Turn off the television news for a while and tune into an inspiring election that’s all about children: NAEYC’s election for its 2017 Governing Board.
Here’s how the election process works:
“As a membership association governed by an elected board, NAEYC is committed to diverse leadership on the Governing Board. The slate for each year’s election is identified by the Nominating Panel. Candidates are chosen to reflect broad knowledge and awareness of the issues facing the Association. They are selected for their ability to objectively consider the variety of perspectives inherent in decisions affecting the Association’s future, not to represent a particular group, region, or interest.”
The slate has eight candidates and two appointed candidates who will, if elected, work to support NAEYC’s vision that, “All young children thrive and learn in a society dedicated to ensuring they reach their full potential.”
This work is based in NAEYC’s core values and beliefs, which include excellence and innovation, equity and opportunity, and doing work that’s based on knowledge of how children develop and learn.
The two candidates for President Elect are:
• Sherry M. Cleary, executive director of the New York Early Childhood Professional Institute in Brooklyn, N.Y., and
• Our own Amy O’Leary, director of the Early Education for All Campaign at Strategies for Children here in Boston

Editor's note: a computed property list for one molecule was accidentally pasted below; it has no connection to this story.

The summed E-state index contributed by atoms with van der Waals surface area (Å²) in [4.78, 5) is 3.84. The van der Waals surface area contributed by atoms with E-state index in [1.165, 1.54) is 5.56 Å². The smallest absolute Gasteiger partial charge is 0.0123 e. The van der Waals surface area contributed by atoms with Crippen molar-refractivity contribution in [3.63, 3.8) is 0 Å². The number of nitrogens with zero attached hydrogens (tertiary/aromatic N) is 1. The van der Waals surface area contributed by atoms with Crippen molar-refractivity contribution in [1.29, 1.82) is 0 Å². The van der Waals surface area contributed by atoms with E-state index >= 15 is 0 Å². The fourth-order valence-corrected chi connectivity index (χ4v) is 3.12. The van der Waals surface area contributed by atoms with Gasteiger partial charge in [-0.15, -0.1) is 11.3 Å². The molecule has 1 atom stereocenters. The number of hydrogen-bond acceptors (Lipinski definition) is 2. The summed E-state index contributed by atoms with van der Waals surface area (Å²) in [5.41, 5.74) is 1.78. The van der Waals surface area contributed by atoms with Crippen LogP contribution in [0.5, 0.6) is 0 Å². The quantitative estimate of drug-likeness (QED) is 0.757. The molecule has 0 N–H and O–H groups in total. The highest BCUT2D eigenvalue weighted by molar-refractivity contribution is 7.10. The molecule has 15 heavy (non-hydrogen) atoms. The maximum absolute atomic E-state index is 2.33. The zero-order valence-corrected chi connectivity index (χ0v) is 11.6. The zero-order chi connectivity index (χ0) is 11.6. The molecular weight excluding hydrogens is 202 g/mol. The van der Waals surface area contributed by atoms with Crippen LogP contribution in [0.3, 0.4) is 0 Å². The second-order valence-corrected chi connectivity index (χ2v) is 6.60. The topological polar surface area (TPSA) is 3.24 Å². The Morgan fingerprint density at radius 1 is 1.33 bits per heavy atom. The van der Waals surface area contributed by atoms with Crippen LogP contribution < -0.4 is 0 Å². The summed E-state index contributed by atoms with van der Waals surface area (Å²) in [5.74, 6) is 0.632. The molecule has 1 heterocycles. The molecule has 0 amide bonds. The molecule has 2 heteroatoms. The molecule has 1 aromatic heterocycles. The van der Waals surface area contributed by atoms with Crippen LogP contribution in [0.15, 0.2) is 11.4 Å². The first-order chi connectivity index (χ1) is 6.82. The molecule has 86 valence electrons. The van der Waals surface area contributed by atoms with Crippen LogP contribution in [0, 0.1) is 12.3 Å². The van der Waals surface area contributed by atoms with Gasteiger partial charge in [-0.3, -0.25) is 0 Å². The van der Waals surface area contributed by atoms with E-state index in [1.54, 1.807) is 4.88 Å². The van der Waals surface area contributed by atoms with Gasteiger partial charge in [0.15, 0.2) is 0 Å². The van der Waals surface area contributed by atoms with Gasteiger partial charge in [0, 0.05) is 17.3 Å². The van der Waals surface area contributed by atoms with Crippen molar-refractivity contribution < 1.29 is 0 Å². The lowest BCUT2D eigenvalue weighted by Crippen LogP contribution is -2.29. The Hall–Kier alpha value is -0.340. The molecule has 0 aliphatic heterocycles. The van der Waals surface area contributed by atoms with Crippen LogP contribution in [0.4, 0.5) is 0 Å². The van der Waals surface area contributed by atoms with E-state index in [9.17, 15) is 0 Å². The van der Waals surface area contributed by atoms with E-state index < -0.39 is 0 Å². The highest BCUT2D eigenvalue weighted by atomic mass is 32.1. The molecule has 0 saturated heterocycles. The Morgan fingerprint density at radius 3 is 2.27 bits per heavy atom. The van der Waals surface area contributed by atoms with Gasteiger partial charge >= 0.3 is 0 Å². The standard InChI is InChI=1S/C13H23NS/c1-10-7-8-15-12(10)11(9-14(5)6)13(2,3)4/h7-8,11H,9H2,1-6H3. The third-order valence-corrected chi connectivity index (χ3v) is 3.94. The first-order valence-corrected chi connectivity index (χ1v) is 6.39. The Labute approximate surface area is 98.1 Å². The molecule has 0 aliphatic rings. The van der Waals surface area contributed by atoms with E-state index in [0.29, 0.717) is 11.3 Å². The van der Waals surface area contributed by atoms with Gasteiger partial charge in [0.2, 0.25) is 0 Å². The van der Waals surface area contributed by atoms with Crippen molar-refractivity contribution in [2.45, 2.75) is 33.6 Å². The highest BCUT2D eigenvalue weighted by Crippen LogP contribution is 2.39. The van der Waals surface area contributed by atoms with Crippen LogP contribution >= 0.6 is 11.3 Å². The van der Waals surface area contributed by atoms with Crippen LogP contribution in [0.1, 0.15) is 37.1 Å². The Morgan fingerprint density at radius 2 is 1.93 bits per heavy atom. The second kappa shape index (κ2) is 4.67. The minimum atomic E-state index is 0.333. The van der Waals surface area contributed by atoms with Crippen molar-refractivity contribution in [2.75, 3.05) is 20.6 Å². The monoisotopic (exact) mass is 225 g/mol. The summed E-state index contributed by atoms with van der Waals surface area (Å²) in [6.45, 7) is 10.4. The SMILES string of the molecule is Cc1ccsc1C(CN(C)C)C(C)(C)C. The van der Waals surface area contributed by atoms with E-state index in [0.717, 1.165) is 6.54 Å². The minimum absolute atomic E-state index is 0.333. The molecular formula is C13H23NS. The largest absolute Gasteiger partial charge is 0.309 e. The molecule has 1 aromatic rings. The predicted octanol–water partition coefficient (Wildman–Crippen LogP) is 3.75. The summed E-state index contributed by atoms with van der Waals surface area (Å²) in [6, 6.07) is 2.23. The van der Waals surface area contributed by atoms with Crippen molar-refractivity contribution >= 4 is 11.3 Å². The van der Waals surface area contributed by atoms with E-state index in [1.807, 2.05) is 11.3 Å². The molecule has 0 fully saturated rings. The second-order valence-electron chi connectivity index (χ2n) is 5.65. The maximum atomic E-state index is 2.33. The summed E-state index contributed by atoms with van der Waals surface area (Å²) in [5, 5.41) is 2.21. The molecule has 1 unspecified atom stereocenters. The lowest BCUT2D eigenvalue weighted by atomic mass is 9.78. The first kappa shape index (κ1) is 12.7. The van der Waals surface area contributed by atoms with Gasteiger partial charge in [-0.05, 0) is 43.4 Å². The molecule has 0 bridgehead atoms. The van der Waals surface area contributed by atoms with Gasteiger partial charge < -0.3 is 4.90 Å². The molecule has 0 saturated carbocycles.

NAEYC members will also be voting for at-large Governing Board members and student board members. In addition, the treasurer and one at-large member are being appointed by the Governing Board.
The candidates will be formally presented next month at NAEYC’s annual conference in Los Angeles. NAEYC members will also receive a written statement from each candidate. And all the candidates’ biographies are available on the election website.
Who is eligible to vote? “All current NAEYC members on December 31, 2016, will be eligible to vote in the election. Voting begins by mid January and closes March 1.”
So if you’re an NAEYC member, please vote. Nothing beats a big-hearted election for an organization that recognizes “that children and adults achieve their full potential in the context of relationships that are based on trust and respect.”